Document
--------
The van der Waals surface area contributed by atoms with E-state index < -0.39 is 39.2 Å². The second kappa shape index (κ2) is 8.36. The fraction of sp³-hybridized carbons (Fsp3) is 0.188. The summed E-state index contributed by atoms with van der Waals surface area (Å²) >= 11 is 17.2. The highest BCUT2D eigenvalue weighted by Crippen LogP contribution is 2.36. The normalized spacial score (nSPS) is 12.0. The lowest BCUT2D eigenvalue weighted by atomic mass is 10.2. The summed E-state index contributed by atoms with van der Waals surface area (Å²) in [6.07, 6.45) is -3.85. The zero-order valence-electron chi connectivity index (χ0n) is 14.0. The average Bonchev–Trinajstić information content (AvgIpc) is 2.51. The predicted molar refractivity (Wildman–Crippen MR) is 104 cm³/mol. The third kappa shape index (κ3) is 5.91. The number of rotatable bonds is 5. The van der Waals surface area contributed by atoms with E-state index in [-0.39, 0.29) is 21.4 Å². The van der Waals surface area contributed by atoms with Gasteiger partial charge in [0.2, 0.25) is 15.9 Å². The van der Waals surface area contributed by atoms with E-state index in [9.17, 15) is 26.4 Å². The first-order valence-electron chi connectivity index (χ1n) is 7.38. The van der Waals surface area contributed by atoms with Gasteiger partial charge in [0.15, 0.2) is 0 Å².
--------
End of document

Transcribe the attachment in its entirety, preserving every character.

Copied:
The van der Waals surface area contributed by atoms with E-state index < -0.39 is 39.2 Å². The second kappa shape index (κ2) is 8.36. The fraction of sp³-hybridized carbons (Fsp3) is 0.188. The summed E-state index contributed by atoms with van der Waals surface area (Å²) >= 11 is 17.2. The highest BCUT2D eigenvalue weighted by Crippen LogP contribution is 2.36. The normalized spacial score (nSPS) is 12.0. The lowest BCUT2D eigenvalue weighted by atomic mass is 10.2. The summed E-state index contributed by atoms with van der Waals surface area (Å²) in [6.07, 6.45) is -3.85. The zero-order valence-electron chi connectivity index (χ0n) is 14.0. The average Bonchev–Trinajstić information content (AvgIpc) is 2.51. The predicted molar refractivity (Wildman–Crippen MR) is 104 cm³/mol. The third kappa shape index (κ3) is 5.91. The number of rotatable bonds is 5. The van der Waals surface area contributed by atoms with E-state index in [-0.39, 0.29) is 21.4 Å². The van der Waals surface area contributed by atoms with Gasteiger partial charge in [0.2, 0.25) is 15.9 Å². The van der Waals surface area contributed by atoms with E-state index in [9.17, 15) is 26.4 Å². The first-order valence-electron chi connectivity index (χ1n) is 7.38. The van der Waals surface area contributed by atoms with Gasteiger partial charge in [0.15, 0.2) is 0 Å².